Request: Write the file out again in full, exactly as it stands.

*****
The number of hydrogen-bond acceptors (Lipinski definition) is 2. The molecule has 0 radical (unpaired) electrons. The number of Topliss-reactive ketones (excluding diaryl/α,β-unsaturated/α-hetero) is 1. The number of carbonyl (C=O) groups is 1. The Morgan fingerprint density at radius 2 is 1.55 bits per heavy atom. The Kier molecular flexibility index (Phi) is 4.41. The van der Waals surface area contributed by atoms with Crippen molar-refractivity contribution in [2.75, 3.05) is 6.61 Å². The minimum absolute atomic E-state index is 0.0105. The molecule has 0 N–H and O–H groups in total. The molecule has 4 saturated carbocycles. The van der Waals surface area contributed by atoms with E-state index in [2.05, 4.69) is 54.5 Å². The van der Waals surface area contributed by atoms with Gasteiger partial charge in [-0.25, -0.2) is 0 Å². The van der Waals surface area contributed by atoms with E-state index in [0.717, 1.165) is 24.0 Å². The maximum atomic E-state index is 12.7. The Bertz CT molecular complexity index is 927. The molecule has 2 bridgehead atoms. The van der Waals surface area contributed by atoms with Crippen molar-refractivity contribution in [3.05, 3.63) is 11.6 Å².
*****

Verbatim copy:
The number of hydrogen-bond acceptors (Lipinski definition) is 2. The molecule has 0 radical (unpaired) electrons. The number of Topliss-reactive ketones (excluding diaryl/α,β-unsaturated/α-hetero) is 1. The number of carbonyl (C=O) groups is 1. The Morgan fingerprint density at radius 2 is 1.55 bits per heavy atom. The Kier molecular flexibility index (Phi) is 4.41. The van der Waals surface area contributed by atoms with Crippen molar-refractivity contribution in [2.75, 3.05) is 6.61 Å². The minimum absolute atomic E-state index is 0.0105. The molecule has 0 N–H and O–H groups in total. The molecule has 4 saturated carbocycles. The van der Waals surface area contributed by atoms with E-state index in [2.05, 4.69) is 54.5 Å². The van der Waals surface area contributed by atoms with Gasteiger partial charge in [-0.25, -0.2) is 0 Å². The van der Waals surface area contributed by atoms with E-state index in [0.717, 1.165) is 24.0 Å². The maximum atomic E-state index is 12.7. The Bertz CT molecular complexity index is 927. The molecule has 2 bridgehead atoms. The van der Waals surface area contributed by atoms with Crippen molar-refractivity contribution in [3.05, 3.63) is 11.6 Å².